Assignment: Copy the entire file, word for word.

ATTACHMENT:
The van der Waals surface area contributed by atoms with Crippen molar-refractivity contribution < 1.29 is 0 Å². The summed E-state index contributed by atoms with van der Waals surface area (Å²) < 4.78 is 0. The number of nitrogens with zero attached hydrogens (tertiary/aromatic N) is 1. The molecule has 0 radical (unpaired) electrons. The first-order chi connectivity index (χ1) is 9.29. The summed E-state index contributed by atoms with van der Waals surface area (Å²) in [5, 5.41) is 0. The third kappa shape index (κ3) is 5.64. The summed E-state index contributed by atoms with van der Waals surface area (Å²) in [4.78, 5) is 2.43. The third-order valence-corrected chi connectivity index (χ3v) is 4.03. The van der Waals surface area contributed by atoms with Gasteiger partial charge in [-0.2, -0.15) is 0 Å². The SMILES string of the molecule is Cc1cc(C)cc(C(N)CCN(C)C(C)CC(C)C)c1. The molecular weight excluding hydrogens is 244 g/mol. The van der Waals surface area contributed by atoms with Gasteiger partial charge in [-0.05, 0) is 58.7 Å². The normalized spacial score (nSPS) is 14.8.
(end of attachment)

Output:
The van der Waals surface area contributed by atoms with Crippen molar-refractivity contribution < 1.29 is 0 Å². The summed E-state index contributed by atoms with van der Waals surface area (Å²) < 4.78 is 0. The number of nitrogens with zero attached hydrogens (tertiary/aromatic N) is 1. The molecule has 0 radical (unpaired) electrons. The first-order chi connectivity index (χ1) is 9.29. The summed E-state index contributed by atoms with van der Waals surface area (Å²) in [5, 5.41) is 0. The third kappa shape index (κ3) is 5.64. The summed E-state index contributed by atoms with van der Waals surface area (Å²) in [4.78, 5) is 2.43. The third-order valence-corrected chi connectivity index (χ3v) is 4.03. The van der Waals surface area contributed by atoms with Gasteiger partial charge in [-0.2, -0.15) is 0 Å². The SMILES string of the molecule is Cc1cc(C)cc(C(N)CCN(C)C(C)CC(C)C)c1. The molecular weight excluding hydrogens is 244 g/mol. The van der Waals surface area contributed by atoms with Gasteiger partial charge in [-0.05, 0) is 58.7 Å². The normalized spacial score (nSPS) is 14.8.